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Diabetes and Its’ Threat on Growth and Stability in China

Diabetes and Its’ Threat on Growth and Stability in China

Diabetes and Its’ Threat on Growth and Stability in ChinaOver 100 million individuals, living in China, suffer with diabetes (almost 13% of the entire population), and it’s growing at an alarming rate. Almost 600 million native born Chinese people will suffer from pre-diabetes. When pre-diabetes is not effectively treated, it can (and will) lead to Type Two diabetes.

These numbers reflect an “epidemic”, and China is more susceptible than the United States and other developed nations, to a diabetic outbreak that will be out of control.

Mainland China has a few unique challenges to deal with, when it comes to Type 2 diabetes. The first is the fact that the Chinese seem to contract diabetes more easily and frequently, than other individuals. According to extensive research, East Asians, have a tendency to accumulate belly fat (which is a major risk factor of Type 2 diabetes).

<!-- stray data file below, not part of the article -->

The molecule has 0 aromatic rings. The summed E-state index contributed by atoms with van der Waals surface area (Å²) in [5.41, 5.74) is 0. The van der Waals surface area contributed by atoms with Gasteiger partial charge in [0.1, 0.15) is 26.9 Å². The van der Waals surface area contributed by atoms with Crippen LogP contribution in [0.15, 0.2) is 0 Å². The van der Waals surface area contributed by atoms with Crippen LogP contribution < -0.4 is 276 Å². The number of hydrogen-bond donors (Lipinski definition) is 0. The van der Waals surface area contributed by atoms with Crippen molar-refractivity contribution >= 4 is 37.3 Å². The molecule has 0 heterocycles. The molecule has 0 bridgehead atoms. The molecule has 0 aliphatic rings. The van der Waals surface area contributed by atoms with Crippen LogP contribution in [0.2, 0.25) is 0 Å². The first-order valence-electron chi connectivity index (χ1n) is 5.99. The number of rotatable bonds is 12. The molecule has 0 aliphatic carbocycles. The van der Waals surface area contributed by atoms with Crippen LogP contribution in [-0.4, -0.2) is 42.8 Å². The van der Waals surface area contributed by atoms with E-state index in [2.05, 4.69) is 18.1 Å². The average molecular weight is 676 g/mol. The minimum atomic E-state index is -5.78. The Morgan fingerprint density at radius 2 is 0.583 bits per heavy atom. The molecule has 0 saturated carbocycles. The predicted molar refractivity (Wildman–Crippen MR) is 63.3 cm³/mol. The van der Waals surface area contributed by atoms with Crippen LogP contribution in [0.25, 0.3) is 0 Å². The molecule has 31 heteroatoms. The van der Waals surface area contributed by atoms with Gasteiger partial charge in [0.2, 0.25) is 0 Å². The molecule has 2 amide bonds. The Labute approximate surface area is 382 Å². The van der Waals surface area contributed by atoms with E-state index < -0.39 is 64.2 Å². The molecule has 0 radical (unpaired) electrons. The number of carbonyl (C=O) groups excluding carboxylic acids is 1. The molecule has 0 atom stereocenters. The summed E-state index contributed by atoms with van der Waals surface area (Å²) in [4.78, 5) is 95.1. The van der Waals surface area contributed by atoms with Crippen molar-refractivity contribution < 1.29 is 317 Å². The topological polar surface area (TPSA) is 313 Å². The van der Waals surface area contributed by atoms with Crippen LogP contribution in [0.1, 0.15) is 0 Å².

Another major risk factor of Type 2 diabetes; is a sedentary lifestyle and poor dietary habits. According to studies conducted, less than 12% of Chinese adults exercise on a regular basis. Also, men of Chinese decent that acquired a vehicle; also added 4 to 5 pounds to their waistline, when compared to men who did not have access to an automobile.

Dietary choices are also a main contributing factor to Type 2 diabetes. Refined grain, sugar-laced beverages, red meats and unhealthy fats can also be contributing factors to pre-diabetes that will lead to Type 2 diabetes.

The current health care system in China is also becoming a hindrance, to controlling Type 2 diabetes in their citizens. Currently, they are having a difficult time providing the tens of millions of diabetics with affordable medication and proper treatment. In the last four years, China has made a financial investment of $350 billion plus dollars into their health care system, which includes expanded insurance coverage to those in need.

Currently, China focuses on managing complications associated with diabetes and end of life care.

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